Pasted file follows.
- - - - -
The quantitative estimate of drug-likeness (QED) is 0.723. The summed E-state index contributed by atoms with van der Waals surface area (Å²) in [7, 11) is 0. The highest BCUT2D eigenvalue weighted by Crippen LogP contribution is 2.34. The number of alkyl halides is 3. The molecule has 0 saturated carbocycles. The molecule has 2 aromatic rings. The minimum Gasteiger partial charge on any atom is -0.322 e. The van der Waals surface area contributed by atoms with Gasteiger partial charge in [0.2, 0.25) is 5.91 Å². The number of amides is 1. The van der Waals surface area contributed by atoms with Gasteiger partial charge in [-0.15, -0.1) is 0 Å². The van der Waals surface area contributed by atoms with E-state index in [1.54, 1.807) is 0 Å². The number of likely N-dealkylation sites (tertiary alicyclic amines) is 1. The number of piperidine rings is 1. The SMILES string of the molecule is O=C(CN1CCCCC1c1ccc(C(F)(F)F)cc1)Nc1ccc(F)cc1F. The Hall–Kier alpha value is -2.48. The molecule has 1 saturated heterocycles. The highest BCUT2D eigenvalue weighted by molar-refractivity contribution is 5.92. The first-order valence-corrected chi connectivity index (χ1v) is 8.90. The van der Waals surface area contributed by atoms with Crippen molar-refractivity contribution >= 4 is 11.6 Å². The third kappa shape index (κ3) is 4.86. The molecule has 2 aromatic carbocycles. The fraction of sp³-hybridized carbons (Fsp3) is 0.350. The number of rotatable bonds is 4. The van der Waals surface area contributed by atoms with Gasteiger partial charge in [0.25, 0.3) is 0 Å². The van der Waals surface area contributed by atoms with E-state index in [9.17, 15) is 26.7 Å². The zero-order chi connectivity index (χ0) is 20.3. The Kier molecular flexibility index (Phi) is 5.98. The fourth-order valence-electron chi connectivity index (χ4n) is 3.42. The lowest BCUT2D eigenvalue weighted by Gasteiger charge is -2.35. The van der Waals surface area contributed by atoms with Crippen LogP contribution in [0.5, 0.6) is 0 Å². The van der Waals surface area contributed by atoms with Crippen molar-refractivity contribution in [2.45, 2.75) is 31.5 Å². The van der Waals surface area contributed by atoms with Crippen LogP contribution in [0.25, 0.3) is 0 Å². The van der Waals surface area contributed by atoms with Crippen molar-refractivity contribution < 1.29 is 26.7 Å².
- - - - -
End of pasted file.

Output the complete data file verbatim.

The quantitative estimate of drug-likeness (QED) is 0.723. The summed E-state index contributed by atoms with van der Waals surface area (Å²) in [7, 11) is 0. The highest BCUT2D eigenvalue weighted by Crippen LogP contribution is 2.34. The number of alkyl halides is 3. The molecule has 0 saturated carbocycles. The molecule has 2 aromatic rings. The minimum Gasteiger partial charge on any atom is -0.322 e. The van der Waals surface area contributed by atoms with Gasteiger partial charge in [0.2, 0.25) is 5.91 Å². The number of amides is 1. The van der Waals surface area contributed by atoms with Gasteiger partial charge in [-0.15, -0.1) is 0 Å². The van der Waals surface area contributed by atoms with E-state index in [1.54, 1.807) is 0 Å². The number of likely N-dealkylation sites (tertiary alicyclic amines) is 1. The number of piperidine rings is 1. The SMILES string of the molecule is O=C(CN1CCCCC1c1ccc(C(F)(F)F)cc1)Nc1ccc(F)cc1F. The Hall–Kier alpha value is -2.48. The molecule has 1 saturated heterocycles. The highest BCUT2D eigenvalue weighted by molar-refractivity contribution is 5.92. The first-order valence-corrected chi connectivity index (χ1v) is 8.90. The van der Waals surface area contributed by atoms with Crippen molar-refractivity contribution >= 4 is 11.6 Å². The third kappa shape index (κ3) is 4.86. The molecule has 2 aromatic carbocycles. The fraction of sp³-hybridized carbons (Fsp3) is 0.350. The number of rotatable bonds is 4. The van der Waals surface area contributed by atoms with Gasteiger partial charge in [0.25, 0.3) is 0 Å². The van der Waals surface area contributed by atoms with E-state index in [9.17, 15) is 26.7 Å². The zero-order chi connectivity index (χ0) is 20.3. The Kier molecular flexibility index (Phi) is 5.98. The fourth-order valence-electron chi connectivity index (χ4n) is 3.42. The lowest BCUT2D eigenvalue weighted by Gasteiger charge is -2.35. The van der Waals surface area contributed by atoms with Crippen LogP contribution in [0.5, 0.6) is 0 Å². The van der Waals surface area contributed by atoms with Crippen molar-refractivity contribution in [2.45, 2.75) is 31.5 Å². The van der Waals surface area contributed by atoms with Crippen LogP contribution in [0.25, 0.3) is 0 Å². The van der Waals surface area contributed by atoms with Crippen molar-refractivity contribution < 1.29 is 26.7 Å².